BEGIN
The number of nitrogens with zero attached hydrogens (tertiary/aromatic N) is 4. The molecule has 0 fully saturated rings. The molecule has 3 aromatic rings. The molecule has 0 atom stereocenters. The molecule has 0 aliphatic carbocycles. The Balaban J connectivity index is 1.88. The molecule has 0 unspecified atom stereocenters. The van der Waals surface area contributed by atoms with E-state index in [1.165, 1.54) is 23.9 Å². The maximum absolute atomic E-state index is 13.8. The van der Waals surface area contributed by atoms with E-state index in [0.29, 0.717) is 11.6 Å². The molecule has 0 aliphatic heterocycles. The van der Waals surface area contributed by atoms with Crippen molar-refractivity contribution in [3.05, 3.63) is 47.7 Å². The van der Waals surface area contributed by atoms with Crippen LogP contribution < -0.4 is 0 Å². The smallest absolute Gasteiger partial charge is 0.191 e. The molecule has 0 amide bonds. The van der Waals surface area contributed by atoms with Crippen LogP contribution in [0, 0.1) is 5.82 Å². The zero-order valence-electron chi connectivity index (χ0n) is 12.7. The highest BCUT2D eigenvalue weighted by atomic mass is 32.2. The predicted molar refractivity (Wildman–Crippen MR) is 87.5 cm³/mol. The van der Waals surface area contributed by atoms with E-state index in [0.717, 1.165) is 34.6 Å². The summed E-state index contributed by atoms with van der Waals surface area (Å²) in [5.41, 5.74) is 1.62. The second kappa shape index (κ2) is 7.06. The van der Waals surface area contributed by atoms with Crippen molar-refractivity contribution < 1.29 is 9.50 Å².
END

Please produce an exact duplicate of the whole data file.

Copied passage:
The number of nitrogens with zero attached hydrogens (tertiary/aromatic N) is 4. The molecule has 0 fully saturated rings. The molecule has 3 aromatic rings. The molecule has 0 atom stereocenters. The molecule has 0 aliphatic carbocycles. The Balaban J connectivity index is 1.88. The molecule has 0 unspecified atom stereocenters. The van der Waals surface area contributed by atoms with E-state index in [1.165, 1.54) is 23.9 Å². The maximum absolute atomic E-state index is 13.8. The van der Waals surface area contributed by atoms with E-state index in [0.29, 0.717) is 11.6 Å². The molecule has 0 aliphatic heterocycles. The van der Waals surface area contributed by atoms with Crippen molar-refractivity contribution in [3.05, 3.63) is 47.7 Å². The van der Waals surface area contributed by atoms with Crippen LogP contribution < -0.4 is 0 Å². The smallest absolute Gasteiger partial charge is 0.191 e. The molecule has 0 amide bonds. The van der Waals surface area contributed by atoms with Crippen LogP contribution in [0, 0.1) is 5.82 Å². The zero-order valence-electron chi connectivity index (χ0n) is 12.7. The highest BCUT2D eigenvalue weighted by atomic mass is 32.2. The predicted molar refractivity (Wildman–Crippen MR) is 87.5 cm³/mol. The van der Waals surface area contributed by atoms with E-state index in [0.717, 1.165) is 34.6 Å². The summed E-state index contributed by atoms with van der Waals surface area (Å²) in [5.41, 5.74) is 1.62. The second kappa shape index (κ2) is 7.06. The van der Waals surface area contributed by atoms with Crippen molar-refractivity contribution < 1.29 is 9.50 Å².